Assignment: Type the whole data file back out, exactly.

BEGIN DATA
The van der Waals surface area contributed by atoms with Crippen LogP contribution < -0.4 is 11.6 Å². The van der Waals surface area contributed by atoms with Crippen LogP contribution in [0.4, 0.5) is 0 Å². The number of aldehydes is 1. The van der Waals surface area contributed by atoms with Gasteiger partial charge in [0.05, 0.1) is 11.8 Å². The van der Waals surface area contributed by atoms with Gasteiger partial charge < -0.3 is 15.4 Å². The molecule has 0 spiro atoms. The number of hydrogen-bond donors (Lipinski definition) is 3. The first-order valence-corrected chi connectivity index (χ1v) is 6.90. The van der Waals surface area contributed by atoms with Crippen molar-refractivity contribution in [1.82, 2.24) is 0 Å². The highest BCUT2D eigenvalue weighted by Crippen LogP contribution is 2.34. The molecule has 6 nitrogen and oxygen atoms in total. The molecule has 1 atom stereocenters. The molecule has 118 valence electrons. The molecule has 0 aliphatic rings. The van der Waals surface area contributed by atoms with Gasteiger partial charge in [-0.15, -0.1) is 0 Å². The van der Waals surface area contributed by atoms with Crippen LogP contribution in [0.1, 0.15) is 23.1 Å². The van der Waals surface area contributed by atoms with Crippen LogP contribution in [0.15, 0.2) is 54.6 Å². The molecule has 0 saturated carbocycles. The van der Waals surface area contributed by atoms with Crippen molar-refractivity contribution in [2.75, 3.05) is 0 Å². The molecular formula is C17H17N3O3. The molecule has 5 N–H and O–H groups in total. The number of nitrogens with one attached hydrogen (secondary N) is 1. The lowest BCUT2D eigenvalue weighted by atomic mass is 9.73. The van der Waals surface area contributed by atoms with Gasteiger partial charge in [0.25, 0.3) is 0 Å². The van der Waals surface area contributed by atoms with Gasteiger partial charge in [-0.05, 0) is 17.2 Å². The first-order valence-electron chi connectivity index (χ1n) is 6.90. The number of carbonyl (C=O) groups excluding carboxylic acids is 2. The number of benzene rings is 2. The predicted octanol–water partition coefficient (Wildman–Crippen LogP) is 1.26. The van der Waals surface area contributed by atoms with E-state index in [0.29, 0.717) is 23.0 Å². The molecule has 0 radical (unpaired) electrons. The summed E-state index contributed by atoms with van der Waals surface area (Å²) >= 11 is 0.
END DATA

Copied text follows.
The van der Waals surface area contributed by atoms with Crippen LogP contribution < -0.4 is 11.6 Å². The van der Waals surface area contributed by atoms with Crippen LogP contribution in [0.4, 0.5) is 0 Å². The number of aldehydes is 1. The van der Waals surface area contributed by atoms with Gasteiger partial charge in [0.05, 0.1) is 11.8 Å². The van der Waals surface area contributed by atoms with Gasteiger partial charge < -0.3 is 15.4 Å². The molecule has 0 spiro atoms. The number of hydrogen-bond donors (Lipinski definition) is 3. The first-order valence-corrected chi connectivity index (χ1v) is 6.90. The van der Waals surface area contributed by atoms with Crippen molar-refractivity contribution in [1.82, 2.24) is 0 Å². The highest BCUT2D eigenvalue weighted by Crippen LogP contribution is 2.34. The molecule has 6 nitrogen and oxygen atoms in total. The molecule has 1 atom stereocenters. The molecule has 118 valence electrons. The molecule has 0 aliphatic rings. The van der Waals surface area contributed by atoms with Gasteiger partial charge in [-0.15, -0.1) is 0 Å². The van der Waals surface area contributed by atoms with Crippen LogP contribution in [0.1, 0.15) is 23.1 Å². The van der Waals surface area contributed by atoms with Crippen LogP contribution in [0.15, 0.2) is 54.6 Å². The molecule has 0 saturated carbocycles. The van der Waals surface area contributed by atoms with Crippen molar-refractivity contribution in [2.75, 3.05) is 0 Å². The molecular formula is C17H17N3O3. The molecule has 5 N–H and O–H groups in total. The number of nitrogens with one attached hydrogen (secondary N) is 1. The lowest BCUT2D eigenvalue weighted by atomic mass is 9.73. The van der Waals surface area contributed by atoms with Gasteiger partial charge in [0.25, 0.3) is 0 Å². The van der Waals surface area contributed by atoms with Gasteiger partial charge in [-0.05, 0) is 17.2 Å². The first-order valence-electron chi connectivity index (χ1n) is 6.90. The number of carbonyl (C=O) groups excluding carboxylic acids is 2. The number of benzene rings is 2. The predicted octanol–water partition coefficient (Wildman–Crippen LogP) is 1.26. The van der Waals surface area contributed by atoms with E-state index in [0.29, 0.717) is 23.0 Å². The molecule has 0 radical (unpaired) electrons. The summed E-state index contributed by atoms with van der Waals surface area (Å²) >= 11 is 0.